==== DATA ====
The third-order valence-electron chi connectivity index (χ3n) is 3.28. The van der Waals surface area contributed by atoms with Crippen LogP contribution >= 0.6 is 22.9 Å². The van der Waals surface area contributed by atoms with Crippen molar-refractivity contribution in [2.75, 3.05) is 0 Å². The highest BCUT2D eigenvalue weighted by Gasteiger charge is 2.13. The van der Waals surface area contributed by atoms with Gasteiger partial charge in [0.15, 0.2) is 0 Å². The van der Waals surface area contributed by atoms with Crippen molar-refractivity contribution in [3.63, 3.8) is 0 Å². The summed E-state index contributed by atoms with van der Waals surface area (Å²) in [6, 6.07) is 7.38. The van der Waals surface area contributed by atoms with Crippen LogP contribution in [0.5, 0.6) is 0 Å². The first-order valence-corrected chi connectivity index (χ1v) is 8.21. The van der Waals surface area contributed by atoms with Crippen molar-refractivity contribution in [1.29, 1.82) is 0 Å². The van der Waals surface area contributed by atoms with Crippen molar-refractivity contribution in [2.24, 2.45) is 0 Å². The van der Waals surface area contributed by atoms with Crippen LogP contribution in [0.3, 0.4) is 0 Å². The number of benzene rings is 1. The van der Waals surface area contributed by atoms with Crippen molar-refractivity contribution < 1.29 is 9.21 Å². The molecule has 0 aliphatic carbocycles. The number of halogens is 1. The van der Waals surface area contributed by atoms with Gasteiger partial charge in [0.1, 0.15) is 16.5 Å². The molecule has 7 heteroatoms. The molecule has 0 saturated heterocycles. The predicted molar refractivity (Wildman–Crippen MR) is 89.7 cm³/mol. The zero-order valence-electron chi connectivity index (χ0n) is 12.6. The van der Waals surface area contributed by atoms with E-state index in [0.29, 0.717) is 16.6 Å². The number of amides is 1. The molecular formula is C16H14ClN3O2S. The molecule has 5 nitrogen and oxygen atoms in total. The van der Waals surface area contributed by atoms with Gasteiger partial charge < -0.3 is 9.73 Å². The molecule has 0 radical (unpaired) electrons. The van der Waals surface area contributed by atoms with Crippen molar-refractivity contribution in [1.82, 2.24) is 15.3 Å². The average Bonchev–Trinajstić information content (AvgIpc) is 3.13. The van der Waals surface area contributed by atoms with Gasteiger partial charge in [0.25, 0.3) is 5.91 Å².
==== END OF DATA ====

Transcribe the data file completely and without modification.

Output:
The third-order valence-electron chi connectivity index (χ3n) is 3.28. The van der Waals surface area contributed by atoms with Crippen LogP contribution >= 0.6 is 22.9 Å². The van der Waals surface area contributed by atoms with Crippen molar-refractivity contribution in [2.75, 3.05) is 0 Å². The highest BCUT2D eigenvalue weighted by Gasteiger charge is 2.13. The van der Waals surface area contributed by atoms with Gasteiger partial charge in [0.15, 0.2) is 0 Å². The van der Waals surface area contributed by atoms with Crippen molar-refractivity contribution in [3.63, 3.8) is 0 Å². The summed E-state index contributed by atoms with van der Waals surface area (Å²) in [6, 6.07) is 7.38. The van der Waals surface area contributed by atoms with Crippen LogP contribution in [0.5, 0.6) is 0 Å². The first-order valence-corrected chi connectivity index (χ1v) is 8.21. The van der Waals surface area contributed by atoms with Crippen molar-refractivity contribution in [1.29, 1.82) is 0 Å². The van der Waals surface area contributed by atoms with Crippen molar-refractivity contribution in [2.24, 2.45) is 0 Å². The van der Waals surface area contributed by atoms with Crippen LogP contribution in [0.3, 0.4) is 0 Å². The number of benzene rings is 1. The van der Waals surface area contributed by atoms with Crippen molar-refractivity contribution < 1.29 is 9.21 Å². The molecule has 0 aliphatic carbocycles. The number of halogens is 1. The van der Waals surface area contributed by atoms with Gasteiger partial charge in [0.1, 0.15) is 16.5 Å². The molecule has 7 heteroatoms. The molecule has 0 saturated heterocycles. The predicted molar refractivity (Wildman–Crippen MR) is 89.7 cm³/mol. The zero-order valence-electron chi connectivity index (χ0n) is 12.6. The van der Waals surface area contributed by atoms with E-state index in [0.29, 0.717) is 16.6 Å². The number of amides is 1. The molecular formula is C16H14ClN3O2S. The molecule has 5 nitrogen and oxygen atoms in total. The van der Waals surface area contributed by atoms with Gasteiger partial charge < -0.3 is 9.73 Å². The molecule has 0 radical (unpaired) electrons. The van der Waals surface area contributed by atoms with Crippen molar-refractivity contribution in [1.82, 2.24) is 15.3 Å². The average Bonchev–Trinajstić information content (AvgIpc) is 3.13. The van der Waals surface area contributed by atoms with Gasteiger partial charge in [0.25, 0.3) is 5.91 Å².